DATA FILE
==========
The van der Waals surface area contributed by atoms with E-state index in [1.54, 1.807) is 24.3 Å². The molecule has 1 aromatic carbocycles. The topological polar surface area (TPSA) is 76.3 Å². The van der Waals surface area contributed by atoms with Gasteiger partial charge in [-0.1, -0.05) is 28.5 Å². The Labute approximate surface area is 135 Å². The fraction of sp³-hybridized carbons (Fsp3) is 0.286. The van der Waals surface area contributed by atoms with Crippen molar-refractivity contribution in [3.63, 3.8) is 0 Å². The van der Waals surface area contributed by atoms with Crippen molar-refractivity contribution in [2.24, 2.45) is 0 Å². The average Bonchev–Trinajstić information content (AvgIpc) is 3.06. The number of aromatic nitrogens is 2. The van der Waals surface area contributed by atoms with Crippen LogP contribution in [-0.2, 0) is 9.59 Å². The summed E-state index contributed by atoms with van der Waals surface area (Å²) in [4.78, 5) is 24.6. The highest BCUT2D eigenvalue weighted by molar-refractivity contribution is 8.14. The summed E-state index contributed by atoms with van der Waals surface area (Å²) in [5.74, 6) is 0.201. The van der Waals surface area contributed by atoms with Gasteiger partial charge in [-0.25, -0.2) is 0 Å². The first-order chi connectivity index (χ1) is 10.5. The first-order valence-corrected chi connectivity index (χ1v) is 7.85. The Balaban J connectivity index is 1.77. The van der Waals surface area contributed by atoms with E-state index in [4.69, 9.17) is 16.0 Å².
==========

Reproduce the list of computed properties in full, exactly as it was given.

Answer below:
The van der Waals surface area contributed by atoms with E-state index in [1.54, 1.807) is 24.3 Å². The molecule has 1 aromatic carbocycles. The topological polar surface area (TPSA) is 76.3 Å². The van der Waals surface area contributed by atoms with Gasteiger partial charge in [-0.1, -0.05) is 28.5 Å². The Labute approximate surface area is 135 Å². The fraction of sp³-hybridized carbons (Fsp3) is 0.286. The van der Waals surface area contributed by atoms with Crippen molar-refractivity contribution in [3.63, 3.8) is 0 Å². The van der Waals surface area contributed by atoms with Crippen molar-refractivity contribution in [2.24, 2.45) is 0 Å². The average Bonchev–Trinajstić information content (AvgIpc) is 3.06. The number of aromatic nitrogens is 2. The van der Waals surface area contributed by atoms with Crippen LogP contribution in [-0.2, 0) is 9.59 Å². The summed E-state index contributed by atoms with van der Waals surface area (Å²) in [4.78, 5) is 24.6. The highest BCUT2D eigenvalue weighted by molar-refractivity contribution is 8.14. The summed E-state index contributed by atoms with van der Waals surface area (Å²) in [5.74, 6) is 0.201. The van der Waals surface area contributed by atoms with Gasteiger partial charge in [-0.25, -0.2) is 0 Å². The first-order chi connectivity index (χ1) is 10.5. The first-order valence-corrected chi connectivity index (χ1v) is 7.85. The Balaban J connectivity index is 1.77. The van der Waals surface area contributed by atoms with E-state index in [4.69, 9.17) is 16.0 Å².